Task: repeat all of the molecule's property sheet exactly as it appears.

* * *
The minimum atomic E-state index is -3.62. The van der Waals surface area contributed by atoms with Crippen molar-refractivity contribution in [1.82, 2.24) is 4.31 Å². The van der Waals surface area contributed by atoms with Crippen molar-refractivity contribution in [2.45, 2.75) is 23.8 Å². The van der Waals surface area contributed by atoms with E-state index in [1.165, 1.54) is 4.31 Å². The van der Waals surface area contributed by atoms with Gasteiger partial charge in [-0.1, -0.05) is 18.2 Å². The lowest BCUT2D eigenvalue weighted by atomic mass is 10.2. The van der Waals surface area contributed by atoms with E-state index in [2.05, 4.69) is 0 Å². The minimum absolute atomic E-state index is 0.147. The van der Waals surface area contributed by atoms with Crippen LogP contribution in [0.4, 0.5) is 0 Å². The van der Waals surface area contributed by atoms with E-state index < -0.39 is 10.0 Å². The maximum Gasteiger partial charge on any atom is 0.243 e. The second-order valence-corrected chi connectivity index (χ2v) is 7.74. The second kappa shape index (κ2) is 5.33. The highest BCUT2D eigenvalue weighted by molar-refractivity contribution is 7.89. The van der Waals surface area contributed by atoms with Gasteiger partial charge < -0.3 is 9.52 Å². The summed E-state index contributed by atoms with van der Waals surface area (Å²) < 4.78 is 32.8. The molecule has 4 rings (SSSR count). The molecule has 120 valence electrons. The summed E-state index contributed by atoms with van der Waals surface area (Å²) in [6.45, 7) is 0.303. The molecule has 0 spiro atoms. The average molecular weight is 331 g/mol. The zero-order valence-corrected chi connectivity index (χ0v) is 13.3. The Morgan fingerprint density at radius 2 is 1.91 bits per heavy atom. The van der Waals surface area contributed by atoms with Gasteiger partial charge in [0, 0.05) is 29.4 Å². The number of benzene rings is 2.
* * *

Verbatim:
The minimum atomic E-state index is -3.62. The van der Waals surface area contributed by atoms with Crippen molar-refractivity contribution in [1.82, 2.24) is 4.31 Å². The van der Waals surface area contributed by atoms with Crippen molar-refractivity contribution in [2.45, 2.75) is 23.8 Å². The van der Waals surface area contributed by atoms with E-state index in [1.165, 1.54) is 4.31 Å². The van der Waals surface area contributed by atoms with Gasteiger partial charge in [-0.1, -0.05) is 18.2 Å². The lowest BCUT2D eigenvalue weighted by atomic mass is 10.2. The van der Waals surface area contributed by atoms with E-state index in [2.05, 4.69) is 0 Å². The minimum absolute atomic E-state index is 0.147. The van der Waals surface area contributed by atoms with Crippen LogP contribution in [0.4, 0.5) is 0 Å². The van der Waals surface area contributed by atoms with E-state index < -0.39 is 10.0 Å². The maximum Gasteiger partial charge on any atom is 0.243 e. The second-order valence-corrected chi connectivity index (χ2v) is 7.74. The second kappa shape index (κ2) is 5.33. The highest BCUT2D eigenvalue weighted by molar-refractivity contribution is 7.89. The van der Waals surface area contributed by atoms with Gasteiger partial charge < -0.3 is 9.52 Å². The summed E-state index contributed by atoms with van der Waals surface area (Å²) < 4.78 is 32.8. The molecule has 4 rings (SSSR count). The molecule has 120 valence electrons. The summed E-state index contributed by atoms with van der Waals surface area (Å²) in [6.45, 7) is 0.303. The molecule has 0 spiro atoms. The average molecular weight is 331 g/mol. The zero-order valence-corrected chi connectivity index (χ0v) is 13.3. The Morgan fingerprint density at radius 2 is 1.91 bits per heavy atom. The van der Waals surface area contributed by atoms with Gasteiger partial charge in [0, 0.05) is 29.4 Å². The number of benzene rings is 2.